Photos Roland Halbe
Text Antonella Boisi
Winner of the Leone d’Oro at the Venice Architecture Biennale in 1992 and the Médaille de Vermeil et d’Honneur de l’Académie d’Architecture in June, honoring a creative career ranging from architecture to interior design to contemporary art, Odile Decq, the ‘punk chic’ exponent of French design, never ceases to amaze.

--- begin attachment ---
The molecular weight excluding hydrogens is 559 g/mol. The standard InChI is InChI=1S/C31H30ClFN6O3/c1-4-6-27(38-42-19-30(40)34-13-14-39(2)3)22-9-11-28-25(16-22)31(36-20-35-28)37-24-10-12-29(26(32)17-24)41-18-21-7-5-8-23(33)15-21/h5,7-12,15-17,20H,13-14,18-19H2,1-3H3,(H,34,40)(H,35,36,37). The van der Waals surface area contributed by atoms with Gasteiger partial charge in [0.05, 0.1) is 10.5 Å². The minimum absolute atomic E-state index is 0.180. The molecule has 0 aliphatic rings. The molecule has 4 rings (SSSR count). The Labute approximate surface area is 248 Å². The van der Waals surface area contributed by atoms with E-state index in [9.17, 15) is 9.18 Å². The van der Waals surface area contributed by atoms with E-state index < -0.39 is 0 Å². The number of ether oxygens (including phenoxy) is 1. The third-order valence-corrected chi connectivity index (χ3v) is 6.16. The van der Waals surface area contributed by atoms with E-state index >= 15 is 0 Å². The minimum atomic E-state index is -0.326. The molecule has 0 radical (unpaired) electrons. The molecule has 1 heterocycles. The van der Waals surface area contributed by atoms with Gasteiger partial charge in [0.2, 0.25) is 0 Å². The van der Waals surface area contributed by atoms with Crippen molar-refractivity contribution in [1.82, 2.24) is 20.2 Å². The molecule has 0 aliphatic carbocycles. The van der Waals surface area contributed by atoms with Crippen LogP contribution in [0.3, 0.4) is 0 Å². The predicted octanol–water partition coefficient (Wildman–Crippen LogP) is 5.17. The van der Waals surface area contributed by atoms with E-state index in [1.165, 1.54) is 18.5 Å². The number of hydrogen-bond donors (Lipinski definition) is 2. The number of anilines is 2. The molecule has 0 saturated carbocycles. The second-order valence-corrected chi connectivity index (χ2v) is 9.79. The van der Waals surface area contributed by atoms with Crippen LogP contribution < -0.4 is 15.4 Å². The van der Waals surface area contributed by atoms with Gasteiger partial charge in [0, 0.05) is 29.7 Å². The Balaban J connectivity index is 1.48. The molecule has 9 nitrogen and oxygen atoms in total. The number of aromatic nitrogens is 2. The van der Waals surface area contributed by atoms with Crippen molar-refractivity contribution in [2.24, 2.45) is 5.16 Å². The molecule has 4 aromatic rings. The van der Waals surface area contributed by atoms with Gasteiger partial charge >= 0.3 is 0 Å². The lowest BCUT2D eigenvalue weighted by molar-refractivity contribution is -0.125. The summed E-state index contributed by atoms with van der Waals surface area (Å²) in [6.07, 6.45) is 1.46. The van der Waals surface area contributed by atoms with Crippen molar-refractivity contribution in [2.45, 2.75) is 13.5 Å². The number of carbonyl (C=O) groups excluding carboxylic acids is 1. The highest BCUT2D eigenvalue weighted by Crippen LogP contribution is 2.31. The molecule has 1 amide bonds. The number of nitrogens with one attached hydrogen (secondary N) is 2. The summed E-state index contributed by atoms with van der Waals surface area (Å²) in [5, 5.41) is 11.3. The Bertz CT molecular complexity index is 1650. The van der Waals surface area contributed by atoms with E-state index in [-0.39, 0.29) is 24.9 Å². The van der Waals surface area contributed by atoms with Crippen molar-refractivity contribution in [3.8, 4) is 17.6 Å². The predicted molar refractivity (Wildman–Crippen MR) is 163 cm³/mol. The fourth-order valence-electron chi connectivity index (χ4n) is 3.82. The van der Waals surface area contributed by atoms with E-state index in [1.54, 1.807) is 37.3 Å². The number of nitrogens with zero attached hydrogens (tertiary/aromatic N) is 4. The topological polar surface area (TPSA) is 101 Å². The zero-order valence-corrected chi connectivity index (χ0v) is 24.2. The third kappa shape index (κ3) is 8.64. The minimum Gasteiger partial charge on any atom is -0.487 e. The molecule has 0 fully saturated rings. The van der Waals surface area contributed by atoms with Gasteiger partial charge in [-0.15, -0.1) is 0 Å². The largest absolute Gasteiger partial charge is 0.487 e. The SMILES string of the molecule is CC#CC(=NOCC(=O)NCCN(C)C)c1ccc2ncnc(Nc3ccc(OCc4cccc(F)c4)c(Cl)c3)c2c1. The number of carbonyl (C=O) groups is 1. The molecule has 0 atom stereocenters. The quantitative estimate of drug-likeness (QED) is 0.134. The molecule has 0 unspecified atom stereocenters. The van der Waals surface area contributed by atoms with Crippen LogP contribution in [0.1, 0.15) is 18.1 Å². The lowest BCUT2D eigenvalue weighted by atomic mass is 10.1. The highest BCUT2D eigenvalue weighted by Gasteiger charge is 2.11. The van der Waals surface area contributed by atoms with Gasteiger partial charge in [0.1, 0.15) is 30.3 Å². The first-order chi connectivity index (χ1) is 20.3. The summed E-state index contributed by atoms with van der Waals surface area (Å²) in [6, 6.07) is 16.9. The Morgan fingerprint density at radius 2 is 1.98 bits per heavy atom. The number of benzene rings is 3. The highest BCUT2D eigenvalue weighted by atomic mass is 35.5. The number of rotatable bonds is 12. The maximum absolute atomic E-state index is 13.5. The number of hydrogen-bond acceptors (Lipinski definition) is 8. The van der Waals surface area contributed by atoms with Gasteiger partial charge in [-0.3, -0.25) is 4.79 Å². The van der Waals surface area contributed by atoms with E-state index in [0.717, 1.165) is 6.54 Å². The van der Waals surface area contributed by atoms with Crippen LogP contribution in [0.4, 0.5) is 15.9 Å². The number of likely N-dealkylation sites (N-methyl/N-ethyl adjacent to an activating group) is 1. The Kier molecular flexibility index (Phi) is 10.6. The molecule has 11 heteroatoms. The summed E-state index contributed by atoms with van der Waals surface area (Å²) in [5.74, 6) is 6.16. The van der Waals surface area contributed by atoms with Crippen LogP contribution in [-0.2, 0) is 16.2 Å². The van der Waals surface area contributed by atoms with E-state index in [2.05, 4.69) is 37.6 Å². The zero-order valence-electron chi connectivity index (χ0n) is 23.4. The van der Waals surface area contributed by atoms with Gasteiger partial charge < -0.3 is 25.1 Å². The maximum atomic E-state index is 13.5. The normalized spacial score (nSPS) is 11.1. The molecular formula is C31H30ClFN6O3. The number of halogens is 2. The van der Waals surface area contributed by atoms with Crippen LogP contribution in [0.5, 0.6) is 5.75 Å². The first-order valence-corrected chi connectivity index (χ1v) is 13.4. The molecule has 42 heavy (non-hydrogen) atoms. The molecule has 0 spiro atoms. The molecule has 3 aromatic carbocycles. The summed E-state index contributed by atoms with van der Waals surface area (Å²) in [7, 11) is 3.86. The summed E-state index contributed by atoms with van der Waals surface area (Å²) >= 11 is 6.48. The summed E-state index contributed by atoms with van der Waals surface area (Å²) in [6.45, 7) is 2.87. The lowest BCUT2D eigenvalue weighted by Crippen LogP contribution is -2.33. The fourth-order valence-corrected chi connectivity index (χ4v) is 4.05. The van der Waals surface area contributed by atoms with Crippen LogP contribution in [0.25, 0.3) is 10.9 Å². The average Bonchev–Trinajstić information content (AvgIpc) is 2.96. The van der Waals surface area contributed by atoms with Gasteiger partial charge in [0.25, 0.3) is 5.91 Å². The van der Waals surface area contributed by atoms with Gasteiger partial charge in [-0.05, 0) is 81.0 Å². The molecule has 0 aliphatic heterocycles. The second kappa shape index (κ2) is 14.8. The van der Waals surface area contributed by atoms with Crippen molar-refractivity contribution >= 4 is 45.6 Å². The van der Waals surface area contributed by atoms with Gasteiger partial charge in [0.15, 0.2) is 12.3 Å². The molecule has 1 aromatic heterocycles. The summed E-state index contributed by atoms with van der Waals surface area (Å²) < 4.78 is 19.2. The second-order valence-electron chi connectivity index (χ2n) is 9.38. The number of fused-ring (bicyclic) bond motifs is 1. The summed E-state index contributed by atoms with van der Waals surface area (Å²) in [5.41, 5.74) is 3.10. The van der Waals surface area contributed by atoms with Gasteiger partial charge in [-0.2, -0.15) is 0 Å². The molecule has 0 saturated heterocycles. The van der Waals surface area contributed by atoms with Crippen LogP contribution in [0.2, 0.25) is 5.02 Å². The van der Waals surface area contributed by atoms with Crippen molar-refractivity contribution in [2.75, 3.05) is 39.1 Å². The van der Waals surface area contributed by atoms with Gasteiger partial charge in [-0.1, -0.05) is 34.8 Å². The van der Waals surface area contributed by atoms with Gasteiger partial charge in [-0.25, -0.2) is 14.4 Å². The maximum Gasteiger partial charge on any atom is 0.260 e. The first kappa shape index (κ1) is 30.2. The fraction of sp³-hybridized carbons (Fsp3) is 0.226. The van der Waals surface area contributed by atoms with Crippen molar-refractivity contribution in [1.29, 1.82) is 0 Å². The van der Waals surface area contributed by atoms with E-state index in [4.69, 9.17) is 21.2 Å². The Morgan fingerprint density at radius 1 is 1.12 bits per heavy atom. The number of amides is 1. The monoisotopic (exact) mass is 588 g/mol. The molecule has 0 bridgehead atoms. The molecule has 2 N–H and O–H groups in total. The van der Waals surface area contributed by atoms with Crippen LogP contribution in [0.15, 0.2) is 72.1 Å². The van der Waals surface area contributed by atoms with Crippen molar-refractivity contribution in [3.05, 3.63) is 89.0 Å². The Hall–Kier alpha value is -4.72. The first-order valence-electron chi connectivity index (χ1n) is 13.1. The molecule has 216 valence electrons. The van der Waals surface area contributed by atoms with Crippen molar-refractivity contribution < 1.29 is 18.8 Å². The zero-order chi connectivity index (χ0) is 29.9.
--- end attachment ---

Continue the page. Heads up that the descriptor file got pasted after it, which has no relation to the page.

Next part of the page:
This time the setting is Lyon, “a true European city with a strong international character,” she says, with the new headquarters of LG Events. And very soon there will be another project in which she firmly believes: her school (she is one of the founders) Confluence, the dream that architecture can be increasingly transdisciplinary, based on interaction, to produce a new generation of Renaissance, humanist architects. But that’s another story The dream of expressing the aerodynamic potentialities of works of architecture in steel (on a concrete base), on the other hand, has already become a reality in the 8300 square meters of the pavilion number 8, set aside for the offices and spaces for the organization of events of the group LG. Built between two rivers, the Rhône and the Saône, in the strategic, revitalized context of the Docks of Quai Rambaud, previously occupied by industrial plants and since 2003 involved in a major project of urban renewal, next to cultural facilities and structures for research and higher education, the building is a compendium of lightness, figurative poetry and technical engineering precision. In other words, a highly specialized project in terms of its constructive process, but one that has been conceived inside the framework of great cultural openness of its deux ex machina. “I have always felt a great sense of responsibility in the act of designing,” Decq explains, “which with respect to contexts and social needs means transforming, creating grafts, coming to terms with inevitable losses.” In this case, the loss would be that of the natural and artificial environment that had grown up over the course of time along the river, and of the genius loci, the memory of the industrial past of a city and a community, erased by the physical impact of the new architectural volume. The building, thanks to the almost muscular sturdiness of its rugged metal structure, presents itself in an enclosure defined by a double dynamic ventilated facade, completely glazed and of a rarified consistency, extending like a belvedere balcony over the nearby waterway: a landmark, an architecture-landscape that marks the new geography of the urban fabric, maintaining a close relationship with the history of the site: a manifesto that combines the intentions of the clients with those of the designer. Placed on an enormous three-dimensional structure of crossed double beams, supported by three large steel columns, the new pavilion is composed of two overlaid parallelepipeds that are not completely perpendicular, for a total of six levels. The rhythmical accent with respect to the transparent and compact front is provided by an overhang with a length of 28 meters of the four upper levels, resolving the node of its longitudinal extension, asserting its image with an escamotage: a roof in transparent glass topped by the sign of a red-orange frame that makes it possible to gradually discover the volume and its contents, even when seen from below, strolling along the river. All four facades continue the game of the permeable interface between architecture and environment, nurturing a singular texture, in tension between opacity and transparency, thanks to the artistic contribution of Felice Varini. A particular technique has been used to insert four views of the city seen from above into the glass, like a black and white film that replaces the directions of the landscape blocked by the presence of the building. The flat roof terraced with photovoltaic cells becomes the stage for the excellence of the urban setting, opening to free gazes and multiple vantage points, set aside for the workers of GL Events and their guests. The mood does not change in the interiors: “The basic principle that guided the design, by precise request of the client, was total transparency,” Odile Decq explains. “In essence, these are primary elements to imagine the dimension of a dynamic, fluid network, a sort of hub for the circulation and sharing of communications.” With extreme consistency on the visual plane, the matericchromatic range is oriented towards a uniformity that evokes the identity and suggestions of the context, deploying solid quartz, resin and carpeting for the interior finishes, durable Corian for the fixed furnishings, and a range of tones of dark gray. The sole dynamic counterpoint is the red-orange favored by the Breton architect, already applied outside for the frame of the overhanging volume (and, luckily, coinciding with the color of the logo of GL Events), which returns on the few opaque walls treated as backdrops, and in the carefully selected furnishings of the cafes on the first and third levels, the gourmet kitchen on the fourth, and the bar on the roof – all the spaces for socializing and informal encounters of working life. Which in this place will be anything but gray.